I can only hope it will be mild, as I absolutely hate winter.

i have seen wooly worms this

i have seen wooly worms this year that are almost blond with no red or black bands. any idea what this means? i am in the laurel highlands in western pa

If by "blond" you mean the

The Editors's picture

If by "blond" you mean the lighter brown section, it means that the wider the middle brown section is (or the more brown segments there are), the milder the coming winter will be. Conversely, a narrow brown band is said to predict a harsh winter.

We are in So. CT near NY

We are in So. CT near NY border and just found a Wolly Worm that is about 50:50 brown and black. What does this mean for CT winter?

We are in southern ct and

We are in southern ct and just found a black and brown caterpillar that was evenly brown and black. What does that mean??

I have also been seeing a lot

I have also been seeing a lot of woolly bears here in central Ohio that are exactly half brown and half black. I am also curious as to what that means.

I found quite a few this year

I found quite a few this year that are all brown, one had a small segment on the front that was black. My neighbor also found all brown ones too. I live in Webberville, MI

Here in Toronto Ontario I

Here in Toronto Ontario I have seen off white and totally gray ones:-) Interesting! Two one the off white and the other one was silver gray.

Stay away from these, the

Stay away from these, the bristles are infectious.

All Black here in Salvisa. Ky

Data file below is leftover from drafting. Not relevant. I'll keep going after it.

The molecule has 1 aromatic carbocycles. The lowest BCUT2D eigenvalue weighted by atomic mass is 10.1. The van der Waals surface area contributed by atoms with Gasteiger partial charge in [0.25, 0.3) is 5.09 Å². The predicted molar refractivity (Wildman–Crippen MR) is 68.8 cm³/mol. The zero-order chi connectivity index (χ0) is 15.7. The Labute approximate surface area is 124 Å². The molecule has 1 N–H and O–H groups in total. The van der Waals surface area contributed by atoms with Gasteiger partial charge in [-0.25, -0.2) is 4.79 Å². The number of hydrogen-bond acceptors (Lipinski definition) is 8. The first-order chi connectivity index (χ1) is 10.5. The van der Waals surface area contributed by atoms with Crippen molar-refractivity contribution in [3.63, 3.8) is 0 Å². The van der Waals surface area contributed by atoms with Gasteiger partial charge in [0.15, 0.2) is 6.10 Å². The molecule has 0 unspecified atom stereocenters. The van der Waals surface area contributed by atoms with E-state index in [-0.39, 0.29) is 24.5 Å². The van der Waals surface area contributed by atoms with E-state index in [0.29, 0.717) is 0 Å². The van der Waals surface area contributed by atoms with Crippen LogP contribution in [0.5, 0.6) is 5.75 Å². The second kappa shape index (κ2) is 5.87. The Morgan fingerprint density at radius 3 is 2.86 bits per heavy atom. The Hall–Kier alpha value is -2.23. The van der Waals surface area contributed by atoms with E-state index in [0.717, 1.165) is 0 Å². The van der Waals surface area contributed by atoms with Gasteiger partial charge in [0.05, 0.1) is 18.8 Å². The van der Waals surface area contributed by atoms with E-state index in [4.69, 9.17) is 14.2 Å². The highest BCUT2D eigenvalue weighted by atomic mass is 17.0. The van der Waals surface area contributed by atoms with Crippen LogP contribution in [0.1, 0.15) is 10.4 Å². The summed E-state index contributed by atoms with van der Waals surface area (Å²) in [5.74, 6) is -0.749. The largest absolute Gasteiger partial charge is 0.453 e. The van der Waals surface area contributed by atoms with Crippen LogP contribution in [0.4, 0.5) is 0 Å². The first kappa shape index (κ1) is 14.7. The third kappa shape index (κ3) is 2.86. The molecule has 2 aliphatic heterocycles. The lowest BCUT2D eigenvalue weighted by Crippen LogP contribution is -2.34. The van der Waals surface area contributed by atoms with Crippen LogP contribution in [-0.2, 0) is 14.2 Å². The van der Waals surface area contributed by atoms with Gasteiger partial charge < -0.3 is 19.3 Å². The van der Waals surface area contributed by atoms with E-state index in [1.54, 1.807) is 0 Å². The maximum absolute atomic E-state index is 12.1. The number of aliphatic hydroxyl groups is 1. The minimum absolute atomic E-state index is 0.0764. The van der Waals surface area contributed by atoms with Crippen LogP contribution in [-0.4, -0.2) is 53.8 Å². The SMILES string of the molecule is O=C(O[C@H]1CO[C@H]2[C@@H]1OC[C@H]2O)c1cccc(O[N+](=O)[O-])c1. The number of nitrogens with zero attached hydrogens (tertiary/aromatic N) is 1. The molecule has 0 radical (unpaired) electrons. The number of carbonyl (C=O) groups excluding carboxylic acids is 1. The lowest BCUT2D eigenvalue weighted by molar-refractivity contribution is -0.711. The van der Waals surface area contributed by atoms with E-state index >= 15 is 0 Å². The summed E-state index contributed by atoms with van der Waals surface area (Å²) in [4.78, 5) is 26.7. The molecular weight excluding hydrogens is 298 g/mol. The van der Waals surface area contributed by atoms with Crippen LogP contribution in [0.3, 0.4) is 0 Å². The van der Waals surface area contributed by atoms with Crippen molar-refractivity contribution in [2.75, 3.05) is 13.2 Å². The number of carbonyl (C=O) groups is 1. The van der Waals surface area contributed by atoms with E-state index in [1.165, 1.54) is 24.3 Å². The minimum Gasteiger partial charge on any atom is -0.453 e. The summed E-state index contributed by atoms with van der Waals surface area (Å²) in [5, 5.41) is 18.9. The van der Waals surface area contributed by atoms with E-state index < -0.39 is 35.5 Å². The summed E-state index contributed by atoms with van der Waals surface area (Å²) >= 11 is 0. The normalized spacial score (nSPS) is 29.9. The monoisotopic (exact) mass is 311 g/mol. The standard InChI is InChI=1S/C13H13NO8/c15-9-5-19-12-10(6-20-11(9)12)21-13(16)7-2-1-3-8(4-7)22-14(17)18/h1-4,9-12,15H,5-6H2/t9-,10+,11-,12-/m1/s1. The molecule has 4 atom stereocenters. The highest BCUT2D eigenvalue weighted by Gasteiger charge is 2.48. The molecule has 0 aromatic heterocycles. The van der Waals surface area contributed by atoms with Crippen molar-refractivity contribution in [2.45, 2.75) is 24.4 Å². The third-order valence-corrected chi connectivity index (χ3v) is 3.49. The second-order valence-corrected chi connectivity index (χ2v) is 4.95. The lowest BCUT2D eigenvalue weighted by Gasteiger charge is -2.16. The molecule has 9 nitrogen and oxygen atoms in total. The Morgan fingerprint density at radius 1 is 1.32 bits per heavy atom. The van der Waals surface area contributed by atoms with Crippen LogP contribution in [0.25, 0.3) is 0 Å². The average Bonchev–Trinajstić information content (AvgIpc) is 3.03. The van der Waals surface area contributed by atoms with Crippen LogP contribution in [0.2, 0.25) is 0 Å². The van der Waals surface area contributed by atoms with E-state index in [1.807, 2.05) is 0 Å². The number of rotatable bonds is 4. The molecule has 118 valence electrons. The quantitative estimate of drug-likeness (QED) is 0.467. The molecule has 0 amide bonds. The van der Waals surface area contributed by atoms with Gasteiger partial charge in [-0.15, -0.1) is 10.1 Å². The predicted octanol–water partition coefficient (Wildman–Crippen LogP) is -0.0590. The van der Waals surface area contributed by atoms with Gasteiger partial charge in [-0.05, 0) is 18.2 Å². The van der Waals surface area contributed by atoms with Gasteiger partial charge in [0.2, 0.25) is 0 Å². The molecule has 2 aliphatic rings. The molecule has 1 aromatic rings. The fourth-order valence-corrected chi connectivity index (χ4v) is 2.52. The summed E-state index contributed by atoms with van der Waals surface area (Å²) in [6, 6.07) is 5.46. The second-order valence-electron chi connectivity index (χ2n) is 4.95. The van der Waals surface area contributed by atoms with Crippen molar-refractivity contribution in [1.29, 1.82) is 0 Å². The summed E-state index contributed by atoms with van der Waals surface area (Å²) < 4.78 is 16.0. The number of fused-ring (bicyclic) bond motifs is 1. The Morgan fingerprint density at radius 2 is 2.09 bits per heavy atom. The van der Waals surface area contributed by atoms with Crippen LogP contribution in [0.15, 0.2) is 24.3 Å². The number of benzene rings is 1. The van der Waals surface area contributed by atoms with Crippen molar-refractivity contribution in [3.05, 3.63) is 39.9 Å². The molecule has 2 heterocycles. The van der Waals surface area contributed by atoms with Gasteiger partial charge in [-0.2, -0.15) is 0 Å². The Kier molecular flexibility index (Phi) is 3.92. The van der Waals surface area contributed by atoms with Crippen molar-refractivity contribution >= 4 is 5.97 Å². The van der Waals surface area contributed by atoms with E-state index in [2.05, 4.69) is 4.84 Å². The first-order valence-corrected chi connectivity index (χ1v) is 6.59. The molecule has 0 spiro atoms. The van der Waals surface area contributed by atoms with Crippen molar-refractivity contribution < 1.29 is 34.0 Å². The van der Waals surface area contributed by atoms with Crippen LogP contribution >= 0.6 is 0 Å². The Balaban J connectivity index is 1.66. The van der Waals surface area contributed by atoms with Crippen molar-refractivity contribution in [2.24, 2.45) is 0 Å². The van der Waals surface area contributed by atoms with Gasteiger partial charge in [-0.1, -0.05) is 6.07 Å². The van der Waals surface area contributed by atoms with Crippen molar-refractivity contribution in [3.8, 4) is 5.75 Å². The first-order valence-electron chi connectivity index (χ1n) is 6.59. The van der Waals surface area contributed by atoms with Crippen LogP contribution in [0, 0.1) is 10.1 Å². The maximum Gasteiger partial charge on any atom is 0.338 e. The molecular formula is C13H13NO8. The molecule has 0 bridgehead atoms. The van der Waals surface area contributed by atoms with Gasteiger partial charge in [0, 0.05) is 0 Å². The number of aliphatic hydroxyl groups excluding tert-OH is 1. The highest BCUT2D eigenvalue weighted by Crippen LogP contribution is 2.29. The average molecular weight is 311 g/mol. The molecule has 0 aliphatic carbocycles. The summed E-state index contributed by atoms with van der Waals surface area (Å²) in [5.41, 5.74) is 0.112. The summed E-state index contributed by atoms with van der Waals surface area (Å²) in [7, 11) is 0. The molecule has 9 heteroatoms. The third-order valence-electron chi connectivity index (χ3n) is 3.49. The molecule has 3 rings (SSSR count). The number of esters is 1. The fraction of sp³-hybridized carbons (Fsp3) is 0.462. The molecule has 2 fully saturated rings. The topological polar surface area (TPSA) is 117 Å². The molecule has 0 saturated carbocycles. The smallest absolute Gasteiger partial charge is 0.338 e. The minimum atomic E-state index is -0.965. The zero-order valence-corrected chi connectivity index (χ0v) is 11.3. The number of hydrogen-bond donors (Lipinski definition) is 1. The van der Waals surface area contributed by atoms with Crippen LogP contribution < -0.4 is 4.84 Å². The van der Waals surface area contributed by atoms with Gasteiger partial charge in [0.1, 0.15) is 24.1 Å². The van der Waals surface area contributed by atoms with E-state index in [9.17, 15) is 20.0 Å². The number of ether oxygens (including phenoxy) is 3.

All Black here in Salvisa. Ky from North Carolina and have always seen striped in NC! I think the solid colors mean a solid winter!!

They are all black here in

They are all black here in Springfield Twp, NJ too. Have never seen them all black!

The Wooly I saw this week

The Wooly I saw this week appears to be all black but with a shadowing of rust color beneath the black.I had heard of the Wooly's predictions but had forgotten so now will see if we have a rough winter. We live in Michigans Upper Peninsula.

On my way home from work, I

On my way home from work, I have been seeing that wolly worm on the road and it was very black every time I have seen it and I am seeing it more and more. I live in Roughemont NC

I agree, all that I have

I agree, all that I have found here in North East Ohio, 2 miles from Lake Erie are also all black. Not boding well for a smooth winter at all.

I live in NE Ohio as well.

I live in NE Ohio as well. Just returned from a walk in the Metro Parks, saw several of them and they were more than half orange..... Although I was not at the lake but in the Chagrin area, I wonder why the difference in the same general vicinity... Still hoping for a mild winter!!

Fortunately, the woolly bear